The Victoria and Albert Museum (V&A) has outlined its vision for a new museum and storage facility at the Queen Elizabeth Olympic Park in east London.
The V&A East Storehouse and the V&A East Museum are both part of the Mayor of London’s £1.1bn Olympic legacy project, which involves the creation of a range of arts, innovation and education facilities in the park.
The V&A is keen to emphasise how important the local community, particularly young people and creative businesses, are to the project. It has consulted 20,000 people so far and created a wide-ranging outreach programme.
V&A East director Gus Casely-Hayford said the development of the project is based on the principles of the museum’s founder, Henry Cole.
“Cole wanted his museum to be radical and wanted it to be a force for transformation," Casely-Hayford said. “He wanted the V&A to offer the kind of tools that would meaningfully change ordinary lives.
“This was the first museum to offer late opening hours, it created cafes to provide space for rest and social interaction, and creative studios and a library to increase opportunities and access for making and practical study. This investment in creativity, this celebration of makers and making, the foregrounding of people, staff, visitors and collaborators and local and creative communities, the respect for creative discipline and endeavour, and the the embracing of great practice wherever it comes from – these are the qualities that are woven through the V&A.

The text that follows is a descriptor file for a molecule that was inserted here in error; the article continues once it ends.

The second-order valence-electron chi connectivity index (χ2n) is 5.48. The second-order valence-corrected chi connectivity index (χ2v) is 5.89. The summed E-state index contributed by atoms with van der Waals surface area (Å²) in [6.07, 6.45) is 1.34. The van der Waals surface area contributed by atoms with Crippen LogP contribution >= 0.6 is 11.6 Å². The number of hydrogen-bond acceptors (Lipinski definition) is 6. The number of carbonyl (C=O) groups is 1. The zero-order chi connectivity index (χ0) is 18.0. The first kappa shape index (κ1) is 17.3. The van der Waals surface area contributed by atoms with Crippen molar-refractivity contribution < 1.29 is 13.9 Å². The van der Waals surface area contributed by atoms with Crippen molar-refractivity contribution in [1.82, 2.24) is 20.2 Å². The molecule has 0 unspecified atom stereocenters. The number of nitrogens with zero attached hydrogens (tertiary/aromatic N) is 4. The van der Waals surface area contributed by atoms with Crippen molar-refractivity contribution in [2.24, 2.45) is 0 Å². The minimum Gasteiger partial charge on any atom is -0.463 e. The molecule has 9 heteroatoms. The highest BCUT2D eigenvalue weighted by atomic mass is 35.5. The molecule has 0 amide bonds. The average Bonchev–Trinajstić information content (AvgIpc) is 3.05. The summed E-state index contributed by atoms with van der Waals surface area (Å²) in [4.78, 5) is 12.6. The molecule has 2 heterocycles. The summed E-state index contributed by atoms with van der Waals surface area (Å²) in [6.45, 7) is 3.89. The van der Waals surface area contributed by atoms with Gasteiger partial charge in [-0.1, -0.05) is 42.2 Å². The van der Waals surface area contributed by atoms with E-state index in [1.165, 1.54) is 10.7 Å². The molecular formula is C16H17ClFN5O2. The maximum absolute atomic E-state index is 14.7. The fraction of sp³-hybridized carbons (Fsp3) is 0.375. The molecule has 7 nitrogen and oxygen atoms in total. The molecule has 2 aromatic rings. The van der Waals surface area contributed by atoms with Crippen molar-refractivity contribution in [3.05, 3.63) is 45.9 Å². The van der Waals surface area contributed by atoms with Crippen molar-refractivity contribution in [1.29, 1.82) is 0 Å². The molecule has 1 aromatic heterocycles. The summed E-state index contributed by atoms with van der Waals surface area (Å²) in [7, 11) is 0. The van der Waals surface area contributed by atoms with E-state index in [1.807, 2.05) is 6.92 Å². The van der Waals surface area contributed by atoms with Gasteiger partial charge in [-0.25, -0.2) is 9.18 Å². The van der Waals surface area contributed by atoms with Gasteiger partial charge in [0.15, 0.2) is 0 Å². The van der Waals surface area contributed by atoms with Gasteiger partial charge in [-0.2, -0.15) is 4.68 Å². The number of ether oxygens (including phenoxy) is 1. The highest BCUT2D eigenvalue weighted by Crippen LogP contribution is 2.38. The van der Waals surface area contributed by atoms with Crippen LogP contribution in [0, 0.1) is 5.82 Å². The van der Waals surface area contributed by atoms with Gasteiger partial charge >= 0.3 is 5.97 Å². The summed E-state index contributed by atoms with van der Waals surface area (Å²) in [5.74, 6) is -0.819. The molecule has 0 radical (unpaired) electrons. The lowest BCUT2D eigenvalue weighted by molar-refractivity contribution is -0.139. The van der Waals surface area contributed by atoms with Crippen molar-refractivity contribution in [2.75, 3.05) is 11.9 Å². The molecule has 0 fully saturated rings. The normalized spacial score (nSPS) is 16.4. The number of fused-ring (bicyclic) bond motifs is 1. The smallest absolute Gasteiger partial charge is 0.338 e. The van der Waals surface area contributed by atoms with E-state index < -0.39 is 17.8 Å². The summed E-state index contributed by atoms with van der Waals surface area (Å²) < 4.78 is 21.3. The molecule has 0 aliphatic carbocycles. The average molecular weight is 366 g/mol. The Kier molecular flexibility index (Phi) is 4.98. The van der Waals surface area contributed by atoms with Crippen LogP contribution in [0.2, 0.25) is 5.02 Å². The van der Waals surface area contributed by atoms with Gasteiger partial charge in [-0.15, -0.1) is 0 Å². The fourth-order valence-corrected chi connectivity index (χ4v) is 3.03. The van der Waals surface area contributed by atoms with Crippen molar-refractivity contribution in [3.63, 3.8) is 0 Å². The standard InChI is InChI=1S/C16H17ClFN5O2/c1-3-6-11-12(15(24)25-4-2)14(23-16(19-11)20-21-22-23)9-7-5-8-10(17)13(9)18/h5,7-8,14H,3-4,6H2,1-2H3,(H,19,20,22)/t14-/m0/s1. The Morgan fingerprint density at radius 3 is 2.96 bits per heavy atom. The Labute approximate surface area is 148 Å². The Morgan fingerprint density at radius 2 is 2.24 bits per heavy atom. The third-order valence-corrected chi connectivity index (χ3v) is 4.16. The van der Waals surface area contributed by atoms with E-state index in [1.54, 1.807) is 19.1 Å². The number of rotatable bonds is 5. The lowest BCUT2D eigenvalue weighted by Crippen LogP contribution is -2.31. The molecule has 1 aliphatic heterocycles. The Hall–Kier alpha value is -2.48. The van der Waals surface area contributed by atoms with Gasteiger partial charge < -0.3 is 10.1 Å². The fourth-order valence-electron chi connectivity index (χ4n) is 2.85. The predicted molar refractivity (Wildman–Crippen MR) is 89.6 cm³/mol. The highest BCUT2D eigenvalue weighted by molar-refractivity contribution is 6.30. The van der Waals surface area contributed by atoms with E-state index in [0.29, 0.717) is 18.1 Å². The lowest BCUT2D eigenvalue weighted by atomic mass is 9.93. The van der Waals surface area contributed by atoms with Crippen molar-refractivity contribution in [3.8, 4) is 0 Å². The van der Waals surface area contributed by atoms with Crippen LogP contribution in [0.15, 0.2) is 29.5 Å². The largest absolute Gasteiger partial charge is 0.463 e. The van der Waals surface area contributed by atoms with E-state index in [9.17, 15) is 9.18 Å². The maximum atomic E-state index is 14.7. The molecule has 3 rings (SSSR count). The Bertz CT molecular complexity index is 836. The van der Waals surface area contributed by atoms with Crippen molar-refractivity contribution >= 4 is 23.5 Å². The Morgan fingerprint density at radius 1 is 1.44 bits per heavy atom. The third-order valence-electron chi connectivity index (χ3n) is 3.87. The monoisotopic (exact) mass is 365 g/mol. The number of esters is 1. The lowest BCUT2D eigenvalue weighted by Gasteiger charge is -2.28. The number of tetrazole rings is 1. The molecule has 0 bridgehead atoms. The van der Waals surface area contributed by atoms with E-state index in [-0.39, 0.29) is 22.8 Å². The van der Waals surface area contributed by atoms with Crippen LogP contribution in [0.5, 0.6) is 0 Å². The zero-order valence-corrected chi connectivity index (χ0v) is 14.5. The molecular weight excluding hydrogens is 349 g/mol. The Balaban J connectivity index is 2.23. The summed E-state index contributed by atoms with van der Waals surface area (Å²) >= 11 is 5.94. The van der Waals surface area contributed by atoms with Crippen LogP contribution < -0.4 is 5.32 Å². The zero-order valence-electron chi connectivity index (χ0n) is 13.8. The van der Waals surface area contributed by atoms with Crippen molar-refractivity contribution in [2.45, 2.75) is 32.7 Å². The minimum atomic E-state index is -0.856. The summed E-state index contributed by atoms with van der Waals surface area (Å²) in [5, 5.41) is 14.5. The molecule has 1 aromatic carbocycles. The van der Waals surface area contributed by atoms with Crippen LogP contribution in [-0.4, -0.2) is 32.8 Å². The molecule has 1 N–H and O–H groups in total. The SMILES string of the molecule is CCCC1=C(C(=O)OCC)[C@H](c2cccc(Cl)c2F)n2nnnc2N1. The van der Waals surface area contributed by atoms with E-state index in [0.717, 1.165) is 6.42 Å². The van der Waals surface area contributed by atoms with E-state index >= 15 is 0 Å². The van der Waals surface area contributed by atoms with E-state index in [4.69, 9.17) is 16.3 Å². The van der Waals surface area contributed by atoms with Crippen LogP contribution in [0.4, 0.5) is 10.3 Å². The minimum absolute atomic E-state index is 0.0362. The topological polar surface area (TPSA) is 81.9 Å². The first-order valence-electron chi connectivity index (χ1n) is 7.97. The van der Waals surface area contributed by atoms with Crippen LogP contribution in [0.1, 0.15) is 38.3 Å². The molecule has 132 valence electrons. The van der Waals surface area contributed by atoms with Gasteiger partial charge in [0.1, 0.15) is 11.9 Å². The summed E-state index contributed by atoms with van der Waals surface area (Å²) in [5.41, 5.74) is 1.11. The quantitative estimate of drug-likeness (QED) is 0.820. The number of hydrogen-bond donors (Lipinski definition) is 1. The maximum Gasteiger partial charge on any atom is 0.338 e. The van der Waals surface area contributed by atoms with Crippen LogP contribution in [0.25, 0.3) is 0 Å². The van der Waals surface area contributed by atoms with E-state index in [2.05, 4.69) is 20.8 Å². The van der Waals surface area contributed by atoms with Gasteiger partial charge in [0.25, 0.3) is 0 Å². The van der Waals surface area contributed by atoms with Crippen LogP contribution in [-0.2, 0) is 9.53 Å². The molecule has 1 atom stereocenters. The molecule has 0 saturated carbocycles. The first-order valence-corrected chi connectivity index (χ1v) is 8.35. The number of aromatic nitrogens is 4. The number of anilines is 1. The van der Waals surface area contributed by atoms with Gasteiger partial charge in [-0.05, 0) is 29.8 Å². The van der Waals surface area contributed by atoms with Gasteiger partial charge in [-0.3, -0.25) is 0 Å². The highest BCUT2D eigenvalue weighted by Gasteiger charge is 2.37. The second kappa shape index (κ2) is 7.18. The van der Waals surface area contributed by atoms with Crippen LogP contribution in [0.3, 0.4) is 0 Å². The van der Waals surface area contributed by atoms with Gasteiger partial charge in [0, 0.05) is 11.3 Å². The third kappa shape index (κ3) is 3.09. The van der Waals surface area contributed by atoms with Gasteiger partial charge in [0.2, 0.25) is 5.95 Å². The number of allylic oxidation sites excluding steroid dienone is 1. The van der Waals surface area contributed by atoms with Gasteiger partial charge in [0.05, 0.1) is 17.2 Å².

“And these are the founding principles on which we will build V&A East. However, we want to recast that vision for the 21st century. We want to put young people, opportunity and creativity in all its forms at the very heart of what we do.
“We want to build two open and inclusive spaces engineered to attract young diverse audiences.”
As part of its planning, the museum has created the V&A East Youth Collective Programme, a rolling six-month paid opportunity for locals aged between 16 and 25 to play a role in developing the project.
The organisation has appointed interdisciplinary design collective Resolve as V&A East’s first Youth Workers in Residence to help shape the youth programming.
And creative agency A Vibe Called Tech, whose work explores the intersection of Black creativity, culture and innovation, has joined the project as part of a creative residency supported by Google Arts and Culture.
The Storehouse is due to open in 2024 with the museum being completed the following year.